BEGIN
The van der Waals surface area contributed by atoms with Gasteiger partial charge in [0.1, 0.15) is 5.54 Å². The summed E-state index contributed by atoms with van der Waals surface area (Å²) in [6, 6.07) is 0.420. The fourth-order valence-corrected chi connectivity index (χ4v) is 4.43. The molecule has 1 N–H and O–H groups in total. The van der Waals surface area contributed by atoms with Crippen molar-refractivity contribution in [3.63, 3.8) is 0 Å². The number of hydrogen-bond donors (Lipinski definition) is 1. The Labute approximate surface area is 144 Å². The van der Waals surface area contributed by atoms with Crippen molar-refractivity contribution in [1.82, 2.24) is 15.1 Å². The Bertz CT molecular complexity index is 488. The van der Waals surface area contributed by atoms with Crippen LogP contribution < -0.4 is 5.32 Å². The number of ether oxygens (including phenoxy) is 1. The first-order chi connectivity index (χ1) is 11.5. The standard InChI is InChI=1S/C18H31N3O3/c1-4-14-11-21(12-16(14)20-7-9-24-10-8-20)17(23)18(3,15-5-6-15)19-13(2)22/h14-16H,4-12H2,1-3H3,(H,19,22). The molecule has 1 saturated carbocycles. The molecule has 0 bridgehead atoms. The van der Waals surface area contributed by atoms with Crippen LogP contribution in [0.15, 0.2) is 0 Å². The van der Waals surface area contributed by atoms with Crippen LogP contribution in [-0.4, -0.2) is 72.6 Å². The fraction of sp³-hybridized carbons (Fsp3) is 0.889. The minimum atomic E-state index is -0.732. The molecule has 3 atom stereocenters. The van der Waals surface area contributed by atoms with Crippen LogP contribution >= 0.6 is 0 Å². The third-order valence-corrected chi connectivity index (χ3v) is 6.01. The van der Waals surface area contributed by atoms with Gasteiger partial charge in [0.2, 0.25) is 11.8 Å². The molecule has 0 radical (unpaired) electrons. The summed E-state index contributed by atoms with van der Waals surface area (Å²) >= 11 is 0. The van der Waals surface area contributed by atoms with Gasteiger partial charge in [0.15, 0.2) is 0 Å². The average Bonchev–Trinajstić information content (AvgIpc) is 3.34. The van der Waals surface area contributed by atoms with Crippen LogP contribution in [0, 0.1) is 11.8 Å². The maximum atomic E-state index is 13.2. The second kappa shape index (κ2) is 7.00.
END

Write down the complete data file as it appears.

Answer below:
The van der Waals surface area contributed by atoms with Gasteiger partial charge in [0.1, 0.15) is 5.54 Å². The summed E-state index contributed by atoms with van der Waals surface area (Å²) in [6, 6.07) is 0.420. The fourth-order valence-corrected chi connectivity index (χ4v) is 4.43. The molecule has 1 N–H and O–H groups in total. The van der Waals surface area contributed by atoms with Crippen molar-refractivity contribution in [3.63, 3.8) is 0 Å². The number of hydrogen-bond donors (Lipinski definition) is 1. The Labute approximate surface area is 144 Å². The van der Waals surface area contributed by atoms with Crippen molar-refractivity contribution in [1.82, 2.24) is 15.1 Å². The Bertz CT molecular complexity index is 488. The van der Waals surface area contributed by atoms with Crippen LogP contribution < -0.4 is 5.32 Å². The number of ether oxygens (including phenoxy) is 1. The first-order chi connectivity index (χ1) is 11.5. The standard InChI is InChI=1S/C18H31N3O3/c1-4-14-11-21(12-16(14)20-7-9-24-10-8-20)17(23)18(3,15-5-6-15)19-13(2)22/h14-16H,4-12H2,1-3H3,(H,19,22). The molecule has 1 saturated carbocycles. The molecule has 0 bridgehead atoms. The van der Waals surface area contributed by atoms with Crippen LogP contribution in [0.15, 0.2) is 0 Å². The van der Waals surface area contributed by atoms with Crippen LogP contribution in [-0.4, -0.2) is 72.6 Å². The fraction of sp³-hybridized carbons (Fsp3) is 0.889. The minimum atomic E-state index is -0.732. The molecule has 3 atom stereocenters. The van der Waals surface area contributed by atoms with Crippen LogP contribution >= 0.6 is 0 Å². The third-order valence-corrected chi connectivity index (χ3v) is 6.01. The van der Waals surface area contributed by atoms with Gasteiger partial charge in [0.2, 0.25) is 11.8 Å². The molecule has 0 radical (unpaired) electrons. The summed E-state index contributed by atoms with van der Waals surface area (Å²) >= 11 is 0. The van der Waals surface area contributed by atoms with Gasteiger partial charge in [0.15, 0.2) is 0 Å². The average Bonchev–Trinajstić information content (AvgIpc) is 3.34. The van der Waals surface area contributed by atoms with Crippen LogP contribution in [0, 0.1) is 11.8 Å². The maximum atomic E-state index is 13.2. The second kappa shape index (κ2) is 7.00.